In 2004, a video circulated on the Internet showing how a standard Bic pen could be used to open the U-shaped Kryptonite bike lock. The company recalled the locks, replaced newer purchases, and changed the design for new locks. Problem solved, right?
Not exactly. Despite the fact that the problem had been revealed 12 years earlier in a British bike magazine, Kryptonite had continued to sell the locks unchanged. Angry customers filed a class action lawsuit that was settled in 2005, with Kryptonite offering to replace all affected locks or provide vouchers, and compensate people whose bicycles were stolen as a result of the lock being picked.
"If you don't make the problems public, the companies don't fix them and the consumers buy shoddy stuff," said Bruce Schneier, chief security technology officer at BT.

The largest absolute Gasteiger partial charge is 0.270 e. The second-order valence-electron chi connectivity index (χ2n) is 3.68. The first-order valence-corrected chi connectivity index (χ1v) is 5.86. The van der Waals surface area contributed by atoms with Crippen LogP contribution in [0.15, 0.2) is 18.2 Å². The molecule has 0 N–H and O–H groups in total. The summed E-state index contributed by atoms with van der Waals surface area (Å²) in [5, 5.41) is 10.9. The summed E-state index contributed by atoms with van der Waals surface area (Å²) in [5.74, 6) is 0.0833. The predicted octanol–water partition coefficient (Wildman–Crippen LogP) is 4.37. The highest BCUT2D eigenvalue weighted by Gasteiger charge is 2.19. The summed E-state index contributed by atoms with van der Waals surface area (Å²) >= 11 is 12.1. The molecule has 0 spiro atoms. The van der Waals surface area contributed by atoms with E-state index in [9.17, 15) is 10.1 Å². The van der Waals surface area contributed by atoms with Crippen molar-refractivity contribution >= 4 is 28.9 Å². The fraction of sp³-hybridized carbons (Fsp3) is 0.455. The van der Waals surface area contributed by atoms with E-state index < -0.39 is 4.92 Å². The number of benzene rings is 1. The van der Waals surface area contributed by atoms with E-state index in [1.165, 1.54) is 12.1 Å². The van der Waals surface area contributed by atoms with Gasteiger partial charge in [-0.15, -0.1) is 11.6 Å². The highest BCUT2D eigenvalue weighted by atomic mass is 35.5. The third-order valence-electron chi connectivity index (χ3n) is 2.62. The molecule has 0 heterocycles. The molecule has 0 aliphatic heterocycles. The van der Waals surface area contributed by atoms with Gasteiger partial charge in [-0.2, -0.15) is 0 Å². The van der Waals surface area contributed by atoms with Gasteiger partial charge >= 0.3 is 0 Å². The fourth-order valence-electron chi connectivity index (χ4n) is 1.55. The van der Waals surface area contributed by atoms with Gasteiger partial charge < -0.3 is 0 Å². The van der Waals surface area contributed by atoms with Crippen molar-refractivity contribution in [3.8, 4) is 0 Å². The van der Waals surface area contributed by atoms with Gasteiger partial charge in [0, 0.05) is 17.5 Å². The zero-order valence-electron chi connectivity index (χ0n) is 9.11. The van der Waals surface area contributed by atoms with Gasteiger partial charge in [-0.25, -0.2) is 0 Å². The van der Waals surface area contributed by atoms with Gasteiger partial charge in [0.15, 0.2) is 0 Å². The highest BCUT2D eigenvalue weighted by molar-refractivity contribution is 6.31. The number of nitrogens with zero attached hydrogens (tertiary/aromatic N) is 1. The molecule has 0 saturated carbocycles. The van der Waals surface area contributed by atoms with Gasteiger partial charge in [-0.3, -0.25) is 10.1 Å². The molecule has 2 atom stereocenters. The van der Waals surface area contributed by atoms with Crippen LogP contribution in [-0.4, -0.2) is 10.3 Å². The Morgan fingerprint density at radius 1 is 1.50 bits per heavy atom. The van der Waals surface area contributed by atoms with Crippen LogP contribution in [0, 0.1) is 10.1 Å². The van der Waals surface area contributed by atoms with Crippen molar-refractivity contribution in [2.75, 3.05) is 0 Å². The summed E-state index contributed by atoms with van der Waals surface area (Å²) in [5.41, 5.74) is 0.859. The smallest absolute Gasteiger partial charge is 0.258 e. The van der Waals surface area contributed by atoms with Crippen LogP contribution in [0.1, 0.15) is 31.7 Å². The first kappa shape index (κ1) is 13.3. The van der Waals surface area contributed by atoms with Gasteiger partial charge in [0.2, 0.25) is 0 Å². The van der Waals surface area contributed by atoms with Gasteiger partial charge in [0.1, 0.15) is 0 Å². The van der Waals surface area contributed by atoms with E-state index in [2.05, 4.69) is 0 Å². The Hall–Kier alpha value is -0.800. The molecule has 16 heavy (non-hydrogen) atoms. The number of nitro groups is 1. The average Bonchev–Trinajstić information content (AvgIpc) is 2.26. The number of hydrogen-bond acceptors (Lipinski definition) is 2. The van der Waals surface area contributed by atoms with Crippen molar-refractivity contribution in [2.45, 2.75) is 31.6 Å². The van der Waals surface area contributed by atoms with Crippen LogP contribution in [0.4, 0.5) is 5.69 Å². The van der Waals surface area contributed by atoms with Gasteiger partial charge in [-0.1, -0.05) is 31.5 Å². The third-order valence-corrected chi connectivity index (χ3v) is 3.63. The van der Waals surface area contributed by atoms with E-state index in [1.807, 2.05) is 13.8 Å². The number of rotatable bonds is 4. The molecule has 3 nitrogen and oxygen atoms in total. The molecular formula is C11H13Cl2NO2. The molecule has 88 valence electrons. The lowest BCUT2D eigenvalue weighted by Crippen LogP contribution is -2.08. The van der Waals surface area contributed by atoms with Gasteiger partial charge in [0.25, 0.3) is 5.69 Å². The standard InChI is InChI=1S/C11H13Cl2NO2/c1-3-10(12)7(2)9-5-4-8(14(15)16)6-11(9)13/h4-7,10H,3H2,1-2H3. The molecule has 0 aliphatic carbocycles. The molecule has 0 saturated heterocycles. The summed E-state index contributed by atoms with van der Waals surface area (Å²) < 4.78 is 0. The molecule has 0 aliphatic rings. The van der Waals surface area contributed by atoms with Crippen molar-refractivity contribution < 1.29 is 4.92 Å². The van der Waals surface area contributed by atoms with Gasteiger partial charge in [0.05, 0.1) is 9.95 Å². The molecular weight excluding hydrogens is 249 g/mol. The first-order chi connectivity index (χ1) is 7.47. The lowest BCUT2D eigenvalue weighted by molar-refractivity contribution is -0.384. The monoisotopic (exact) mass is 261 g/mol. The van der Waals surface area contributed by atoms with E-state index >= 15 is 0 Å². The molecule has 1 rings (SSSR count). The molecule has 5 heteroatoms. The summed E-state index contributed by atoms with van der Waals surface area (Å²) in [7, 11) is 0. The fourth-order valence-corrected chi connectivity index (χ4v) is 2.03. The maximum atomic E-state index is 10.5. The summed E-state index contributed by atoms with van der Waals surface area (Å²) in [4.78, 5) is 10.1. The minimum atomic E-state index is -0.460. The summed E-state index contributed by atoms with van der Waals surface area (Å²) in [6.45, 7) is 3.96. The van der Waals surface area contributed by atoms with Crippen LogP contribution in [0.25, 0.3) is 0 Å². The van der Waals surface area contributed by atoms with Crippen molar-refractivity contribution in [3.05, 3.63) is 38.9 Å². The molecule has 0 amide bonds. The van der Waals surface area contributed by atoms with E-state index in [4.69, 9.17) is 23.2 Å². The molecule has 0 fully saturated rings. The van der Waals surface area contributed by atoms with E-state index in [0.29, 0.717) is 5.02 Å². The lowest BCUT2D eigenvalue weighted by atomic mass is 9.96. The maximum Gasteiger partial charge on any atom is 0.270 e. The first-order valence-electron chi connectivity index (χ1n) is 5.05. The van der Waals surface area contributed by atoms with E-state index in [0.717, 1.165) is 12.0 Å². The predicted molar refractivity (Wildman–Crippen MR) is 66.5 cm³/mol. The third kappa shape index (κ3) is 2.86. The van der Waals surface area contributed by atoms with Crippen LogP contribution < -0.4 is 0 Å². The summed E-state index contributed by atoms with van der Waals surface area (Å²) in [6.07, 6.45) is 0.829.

There's been plenty written about breaking into the virtual locks that safeguard sensitive data on the Web. But the picking of real-world physical locks is becoming an increasingly popular pastime for some. Enthusiasts have formed sporting clubs and hold regular competitions. Security researchers write books about how locks can be broken into and show how it's done on blogs and videos and at security conferences.
Naturally, lock manufacturers aren't happy. They argue that publicizing the vulnerabilities causes people to panic unnecessarily and puts the public at risk by giving criminals information they can use to break door locks, safes, and other secured assets.
But, just like third-party disclosure of vulnerabilities in software forces manufacturers to acknowledge security holes and patch them quickly, lock manufacturers will find they can't escape the scrutiny and will have to be held accountable for their products, experts say. … Read more